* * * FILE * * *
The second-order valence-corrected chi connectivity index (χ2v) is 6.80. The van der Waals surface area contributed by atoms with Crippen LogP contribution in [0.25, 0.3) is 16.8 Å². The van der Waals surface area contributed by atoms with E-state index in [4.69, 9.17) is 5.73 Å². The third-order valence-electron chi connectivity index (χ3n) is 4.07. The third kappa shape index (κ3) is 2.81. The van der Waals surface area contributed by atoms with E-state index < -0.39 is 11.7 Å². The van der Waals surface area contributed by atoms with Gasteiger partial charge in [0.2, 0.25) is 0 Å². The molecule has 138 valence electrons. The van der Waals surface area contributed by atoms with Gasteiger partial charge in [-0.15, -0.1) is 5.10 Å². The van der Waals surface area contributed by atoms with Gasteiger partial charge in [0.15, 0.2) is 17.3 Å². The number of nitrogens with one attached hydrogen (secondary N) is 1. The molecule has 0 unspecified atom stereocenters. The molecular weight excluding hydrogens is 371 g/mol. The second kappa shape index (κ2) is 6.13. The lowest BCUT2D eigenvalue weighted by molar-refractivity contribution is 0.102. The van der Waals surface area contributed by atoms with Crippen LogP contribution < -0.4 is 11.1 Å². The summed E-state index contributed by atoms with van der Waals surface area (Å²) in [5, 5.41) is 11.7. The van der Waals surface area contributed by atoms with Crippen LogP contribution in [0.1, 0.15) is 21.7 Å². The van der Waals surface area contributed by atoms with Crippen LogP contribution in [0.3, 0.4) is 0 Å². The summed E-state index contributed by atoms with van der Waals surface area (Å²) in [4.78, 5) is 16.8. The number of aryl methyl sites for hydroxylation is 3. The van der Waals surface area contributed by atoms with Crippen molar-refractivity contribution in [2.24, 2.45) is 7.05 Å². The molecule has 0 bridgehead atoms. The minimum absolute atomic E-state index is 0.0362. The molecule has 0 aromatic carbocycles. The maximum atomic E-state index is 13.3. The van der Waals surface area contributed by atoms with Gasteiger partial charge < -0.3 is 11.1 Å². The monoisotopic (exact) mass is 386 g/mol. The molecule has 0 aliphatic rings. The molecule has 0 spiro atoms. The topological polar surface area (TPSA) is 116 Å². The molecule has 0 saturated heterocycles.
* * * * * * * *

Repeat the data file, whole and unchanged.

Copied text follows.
The second-order valence-corrected chi connectivity index (χ2v) is 6.80. The van der Waals surface area contributed by atoms with Crippen LogP contribution in [0.25, 0.3) is 16.8 Å². The van der Waals surface area contributed by atoms with E-state index in [4.69, 9.17) is 5.73 Å². The third-order valence-electron chi connectivity index (χ3n) is 4.07. The third kappa shape index (κ3) is 2.81. The van der Waals surface area contributed by atoms with E-state index < -0.39 is 11.7 Å². The van der Waals surface area contributed by atoms with Gasteiger partial charge in [0.2, 0.25) is 0 Å². The molecule has 138 valence electrons. The van der Waals surface area contributed by atoms with Gasteiger partial charge in [-0.15, -0.1) is 5.10 Å². The van der Waals surface area contributed by atoms with Gasteiger partial charge in [0.15, 0.2) is 17.3 Å². The number of nitrogens with one attached hydrogen (secondary N) is 1. The molecule has 0 unspecified atom stereocenters. The molecular weight excluding hydrogens is 371 g/mol. The second kappa shape index (κ2) is 6.13. The lowest BCUT2D eigenvalue weighted by molar-refractivity contribution is 0.102. The van der Waals surface area contributed by atoms with Crippen LogP contribution < -0.4 is 11.1 Å². The summed E-state index contributed by atoms with van der Waals surface area (Å²) in [5, 5.41) is 11.7. The van der Waals surface area contributed by atoms with Crippen LogP contribution in [0.1, 0.15) is 21.7 Å². The van der Waals surface area contributed by atoms with Crippen LogP contribution in [0.3, 0.4) is 0 Å². The summed E-state index contributed by atoms with van der Waals surface area (Å²) in [4.78, 5) is 16.8. The number of aryl methyl sites for hydroxylation is 3. The van der Waals surface area contributed by atoms with Crippen molar-refractivity contribution in [2.24, 2.45) is 7.05 Å². The molecule has 0 bridgehead atoms. The minimum absolute atomic E-state index is 0.0362. The molecule has 0 aromatic carbocycles. The maximum atomic E-state index is 13.3. The van der Waals surface area contributed by atoms with Gasteiger partial charge < -0.3 is 11.1 Å². The monoisotopic (exact) mass is 386 g/mol. The molecule has 0 aliphatic rings. The molecule has 0 spiro atoms. The topological polar surface area (TPSA) is 116 Å². The molecule has 0 saturated heterocycles.